Steps Congress can take to defend America against foreign influence operations
Last week, Lt. Gen. H.R. McMaster conceded that, “We have failed to impose sufficient costs… [on Russia for the Kremlin’s use of]…new and old forms of aggression to undermine our open societies.” Special Counsel Robert Mueller’s recent indictment of Russia’s Internet Research Agency and related individuals, made clear the extent of the operation attacking our country’s elections and institutions. And yet, more than a year after the 2016 presidential election, and with mid-term elections looming on the horizon, little has been done to increase America’s defenses against the threat of foreign interference in our democracy or impose costs on those who do.
Even in the absence of decisive action by the executive branch, Congress has significant powers to defend American democracy. Many of these actions are common sense measures every member of Congress – on both sides of the aisle – should be able to support.
First, Congress should improve election security and cybersecurity. Many state elections boards lack the funding and expertise to adequately secure their elections systems against foreign intrusion. The $380 million allocated for election security in the 2018 spending bill was a good first step, but states need the technical assistance and support for spending these funds. Congress should codify in legislation the designation of election infrastructure as critical infrastructure and urgently adopt legislation to improve information sharing throughout government – federal, state and local – on election cybersecurity threats and provide technical resources for election agencies. The Secure Elections Act would be a step toward achieving this goal. Congress should also adopt legislation to improve cybersecurity coordination within DHS, particularly in light of reports that Russian hackers targeted our nation’s power plants and electricity grids.
Second, Congress should improve disclosure requirements for online political advertisements. Americans should have the right to know who is funding political ads they see online, just as they do for political ads on radio, print and television. One bipartisan bill, the Honest Ads Act, would address one part of this challenge by creating a searchable database of political ads published on large online platforms and require disclosure of who is purchasing advertisements. Such disclosure requirements would help ensure that foreign funding is not illegally used to fund political campaigns in the United States.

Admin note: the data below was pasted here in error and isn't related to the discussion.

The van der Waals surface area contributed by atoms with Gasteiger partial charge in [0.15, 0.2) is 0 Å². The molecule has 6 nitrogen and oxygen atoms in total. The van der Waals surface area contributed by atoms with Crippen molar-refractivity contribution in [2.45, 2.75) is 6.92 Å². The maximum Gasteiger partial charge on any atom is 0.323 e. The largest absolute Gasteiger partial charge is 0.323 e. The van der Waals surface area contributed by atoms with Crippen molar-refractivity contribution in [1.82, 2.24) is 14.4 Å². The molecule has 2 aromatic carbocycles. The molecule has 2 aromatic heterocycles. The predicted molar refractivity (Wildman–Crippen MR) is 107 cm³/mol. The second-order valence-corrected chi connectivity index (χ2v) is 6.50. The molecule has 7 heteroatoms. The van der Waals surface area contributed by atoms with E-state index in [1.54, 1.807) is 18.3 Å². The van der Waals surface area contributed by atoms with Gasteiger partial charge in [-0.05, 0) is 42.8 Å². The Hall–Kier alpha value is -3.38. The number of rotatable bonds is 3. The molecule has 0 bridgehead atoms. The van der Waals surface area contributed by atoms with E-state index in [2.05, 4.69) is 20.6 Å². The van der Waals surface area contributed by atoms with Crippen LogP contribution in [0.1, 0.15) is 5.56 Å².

Third, Congress should tackle illicit foreign money in our political system. Dirty money should be prevented from entering the country. Foreign actors exploit real estate loopholes to conduct transactions through shell companies and use their money to gain political influence, perpetuate corruption, and promote transnational organized crime. Congress can pass legislation to limit the use of shell companies and bring transparency to ownership. Congress should also update and modernize the outdated Foreign Agents Registration Act, as well as provide sufficient resources for the Department of Justice to implement it rigorously. Congress should also expedite consideration of legislation that would expand the jurisdiction of the Committee on Foreign Investment in the United States (CFIUS) so that adversarial governments such as Russia and China cannot gain control of strategic industries in the United States.
Fourth, Congress should support public-private partnerships to tackle the challenge posed by disinformation and abuse of social media platforms. Congress should create a fund with pooled public and private resources that would establish media literacy education and training pilot projects across country, helping to build resilience against foreign or other malign manipulation of our open society. Social media companies and traditional media organizations could play a part in this effort.
Finally, Congress can help to better organize the U.S. government to deal with this challenge and to impose costs on those who seek to attack American democracy. Even after the 2016 elections, we still do not have an effective deterrent to dissuade foreign actors from interfering in our democracy. This can start with breaking down agency stovepipes and bringing together the full array of policy and intelligence expertise across the U.S. government under one roof to deter adversaries’ active measures more effectively. Congress should direct the administration to designate a lead agency to deal with this challenge and urge the president to appoint a top White House official to oversee these efforts.
Congress should pass – and the administration should implement thoroughly – legislation that imposes stringent sanctions on any country or individual that interferes in our democratic institutions and processes. Congress can also ensure that U.S. foreign assistance programs that support democratic resilience in Europe and Eurasia are fully funded.
As the Mueller indictments and Senate Select Committee on Intelligence’s investigation have shown, Russia’s interference in our democracy has taken advantage of vulnerabilities that have to date not been addressed 15 months after the original crime. Members of Congress should work in a bipartisan manner to close vulnerabilities and to carry out their oversight responsibilities to ensure the Trump administration takes this threat seriously. The security of American democracy is at stake.
Jamie Fly and Laura Rosenberger are the co-directors of the Alliance for Securing Democracy and, respectively, Sen. Marco Rubio (R-Fla.) and Hillary Clinton’s former foreign policy advisors.